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Animals in Research: Searching Alternatives : Getting Started


The United States Animal Welfare Act (AWA) regulations require that Principal Investigators consider alternatives to procedures that may cause more than momentary or slight pain or distress to animals. This guide provides information and links to additional resources to help you conduct a thorough literature search to discover ways to reduce, refine, or replace the use of USDA-regulated species in research. You may find more information in the Animal Welfare Act (AWA).

Peruse this guide to:

  • View a list of databases to search
  • Develop a search strategy and find tips for searching PubMed
  • Browse suggested keywords for searching
  • Explore ways to manage results

Consider contacting a librarian to discuss your search.  A librarian can help you choose the best databases to search, develop a search strategy, save your searches, and more.

USDA Regulated Species

What animals are USDA-regulated species? Any live dog, cat, monkey (nonhuman primate mammal), guinea pig, hamster, rabbit, or such other warm-blooded animal being used for research or education. As of 2/21/2023,  birds not bred for research are also a USDA-regulated species. The regulation excludes rats of the genus Rattus and mice of the genus Mus, bred for research.

What animals are not USDA-regulated species? Mice, rats, fish, invertebrates, reptiles, amphibians or birds bred for research.

Although it is NOT necessary to search for animal alternatives for non-USDA-species, it is still recommended that you consider the 3 R's--outlined below--in planning your research.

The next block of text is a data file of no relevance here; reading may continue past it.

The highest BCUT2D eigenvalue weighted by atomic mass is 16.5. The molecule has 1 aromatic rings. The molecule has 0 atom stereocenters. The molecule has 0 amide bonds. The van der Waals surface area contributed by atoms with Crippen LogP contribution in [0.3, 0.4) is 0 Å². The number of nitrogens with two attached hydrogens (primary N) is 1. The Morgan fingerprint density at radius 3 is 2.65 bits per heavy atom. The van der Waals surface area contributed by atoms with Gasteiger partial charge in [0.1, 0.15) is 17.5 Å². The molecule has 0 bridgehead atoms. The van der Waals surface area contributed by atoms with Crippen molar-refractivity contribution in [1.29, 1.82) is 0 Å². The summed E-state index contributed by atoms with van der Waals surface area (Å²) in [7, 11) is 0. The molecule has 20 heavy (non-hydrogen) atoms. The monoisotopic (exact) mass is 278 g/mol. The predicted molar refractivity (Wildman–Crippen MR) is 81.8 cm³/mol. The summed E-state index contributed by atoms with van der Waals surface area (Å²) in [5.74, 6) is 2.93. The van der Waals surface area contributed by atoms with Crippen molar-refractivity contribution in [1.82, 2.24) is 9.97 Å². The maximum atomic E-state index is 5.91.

You may also want to review the Duke IACUC Policy on Considerations for Alternatives as well as Protocol Forms.

The 3 R's

Searching for animal alternatives is typically guided by the "3 R's":

  • Reduction - Minimize the number of animals used to smallest number needed to obtain statistically relevant results.
  • Refinement - Use techniques that reduce the incidence or severity of pain and/or distress in animals.
  • Replacement - Substitution of non-animal methods or material or a lower species that may be less sensitive to pain and distress.

First described in The Principles of Humane Experimental Technique by Russell and Burch (1959).


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Painful or Distressing Procedures

Below are some, but not all of the painful and/or distressing procedures you will be required to conduct a literature search for in order to seek methods of reduction, refinement, and replacement, and document in your protocols:


Chest Tube



Electrical Stimulation


Intraosseous Infusion



Nerve Transection​

Spinal Tap